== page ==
There are always rivalries. For me, it is not just with Kiprusoff, but with every goaltender in the league simply because I play for my club and they all play for the other clubs. That's why rivalries are certainty and you cannot hide from them. This is hockey.
The Sharks' record without you starting is much poorer than when you play. That's MVP material. So why aren't you talked about more for the MVP?
Maybe because I don't want to speak to the media more often? [Laughing] But to be serious, I just don't know. I cannot answer this question. I just try to do my job on the ice. And whatever happens off the ice doesn't depend on me. I don't know.
Your name also doesn't seem to come up as much as players like Roberto Luongo, Steve Mason and Tim Thomas when it comes to the Vezina Trophy. What kind of bias is there against you in the media and the hockey world?
Once again, I just don't know. I do try not to focus my attention on it. For me, the most important thing is to have the respect of the guys on my team and of our organization. And all the rest is just secondary.
Everybody pays such attention to goals and points for offensive players; do goalie stats really tell us anything about how a goalie is actually playing or are they too vague?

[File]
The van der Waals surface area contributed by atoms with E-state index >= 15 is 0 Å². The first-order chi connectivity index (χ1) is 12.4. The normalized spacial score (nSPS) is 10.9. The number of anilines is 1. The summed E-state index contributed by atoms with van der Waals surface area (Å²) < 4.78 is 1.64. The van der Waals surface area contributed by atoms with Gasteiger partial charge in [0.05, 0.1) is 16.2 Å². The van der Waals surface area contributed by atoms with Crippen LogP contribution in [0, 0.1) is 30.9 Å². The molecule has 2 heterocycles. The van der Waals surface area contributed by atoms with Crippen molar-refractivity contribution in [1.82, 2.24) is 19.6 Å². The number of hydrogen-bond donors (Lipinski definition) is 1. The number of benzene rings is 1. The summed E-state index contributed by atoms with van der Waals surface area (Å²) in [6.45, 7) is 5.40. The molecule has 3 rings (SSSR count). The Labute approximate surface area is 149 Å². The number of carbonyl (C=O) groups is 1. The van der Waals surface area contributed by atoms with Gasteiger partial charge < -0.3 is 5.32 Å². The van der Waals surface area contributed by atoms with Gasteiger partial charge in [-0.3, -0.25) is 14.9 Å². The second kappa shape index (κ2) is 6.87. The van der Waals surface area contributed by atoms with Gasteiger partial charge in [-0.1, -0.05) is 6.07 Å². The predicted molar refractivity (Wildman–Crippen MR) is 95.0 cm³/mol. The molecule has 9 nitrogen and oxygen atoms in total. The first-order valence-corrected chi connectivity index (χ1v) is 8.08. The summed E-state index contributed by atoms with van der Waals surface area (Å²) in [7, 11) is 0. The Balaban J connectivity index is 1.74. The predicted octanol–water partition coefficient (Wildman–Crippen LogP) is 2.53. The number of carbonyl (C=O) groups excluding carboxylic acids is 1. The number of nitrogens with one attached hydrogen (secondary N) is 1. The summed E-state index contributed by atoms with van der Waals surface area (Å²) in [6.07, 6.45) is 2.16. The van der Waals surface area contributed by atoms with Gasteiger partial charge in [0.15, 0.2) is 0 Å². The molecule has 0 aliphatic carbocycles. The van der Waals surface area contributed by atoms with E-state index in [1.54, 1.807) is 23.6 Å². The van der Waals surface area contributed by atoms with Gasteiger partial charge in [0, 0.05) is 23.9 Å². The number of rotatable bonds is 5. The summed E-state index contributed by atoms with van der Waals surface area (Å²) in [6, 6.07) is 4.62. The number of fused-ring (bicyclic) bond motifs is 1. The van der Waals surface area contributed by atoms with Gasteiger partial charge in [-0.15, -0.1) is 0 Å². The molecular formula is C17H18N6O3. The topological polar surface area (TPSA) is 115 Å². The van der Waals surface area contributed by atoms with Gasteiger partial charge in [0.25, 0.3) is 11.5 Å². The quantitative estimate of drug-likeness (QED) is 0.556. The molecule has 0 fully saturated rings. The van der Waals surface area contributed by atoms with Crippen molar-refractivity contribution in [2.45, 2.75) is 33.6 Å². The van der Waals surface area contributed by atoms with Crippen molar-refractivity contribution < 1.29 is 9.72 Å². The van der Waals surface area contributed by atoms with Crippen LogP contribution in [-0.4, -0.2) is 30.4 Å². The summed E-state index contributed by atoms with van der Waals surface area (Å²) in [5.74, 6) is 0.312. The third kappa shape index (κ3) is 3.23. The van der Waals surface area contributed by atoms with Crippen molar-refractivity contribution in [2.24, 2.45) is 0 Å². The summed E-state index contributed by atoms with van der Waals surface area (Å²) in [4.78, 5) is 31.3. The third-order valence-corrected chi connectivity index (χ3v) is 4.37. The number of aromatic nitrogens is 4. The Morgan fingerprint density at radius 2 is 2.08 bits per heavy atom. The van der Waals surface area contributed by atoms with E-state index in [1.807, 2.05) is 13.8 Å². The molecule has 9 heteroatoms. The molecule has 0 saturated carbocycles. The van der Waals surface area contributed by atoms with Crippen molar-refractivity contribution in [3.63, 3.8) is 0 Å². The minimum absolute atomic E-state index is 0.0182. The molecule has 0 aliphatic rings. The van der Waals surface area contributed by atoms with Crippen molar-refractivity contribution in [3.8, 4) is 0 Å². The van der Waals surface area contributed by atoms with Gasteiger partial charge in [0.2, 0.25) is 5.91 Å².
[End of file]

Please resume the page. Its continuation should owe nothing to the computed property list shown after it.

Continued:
I think it is very individual when it comes to goaltenders. For me the most important stat is wins. Save percentage is close second. In my opinion, these two stats are the most important for a goaltender. Trust me, these stats are only ever compared to other goaltenders. It is very different from player stats. How should I say it? It is just less visible.
What is your least favorite NHL rule?
I don't like that they made the trapezoids behind the net. It got very difficult to play with a stick. Not difficult, but you play with a stick less now.
Do you think that with the restrictions on equipment, on where you can play the puck and other changes that the NHL is being unfair to goaltenders?
You know, to be honest, my opinion regarding the equipment is that it needs to be regulated because there are a lot of goalies who play with large equipment. That's why this needs to be regulated and some kind of rules need to be put in place. And this trapezoid zone needs to be eliminated, because there are goaltenders who play great with their stick. Why would you remove this advantage from them? [This skill] is also an advantage for their team. That's why they should go back to the way it was.
You have about 92 career penalty minutes. Do you consider yourself a physical goalie?
Yes, I am a physical goalie. I want to fight every game! [Laughing] You know, it just happens sometimes that you hit someone, or you throw the puck away [and get a penalty]. It is just a part of the game?
Yeah, right... He is... You know in America this is called ‘a crybaby' and he is exactly that.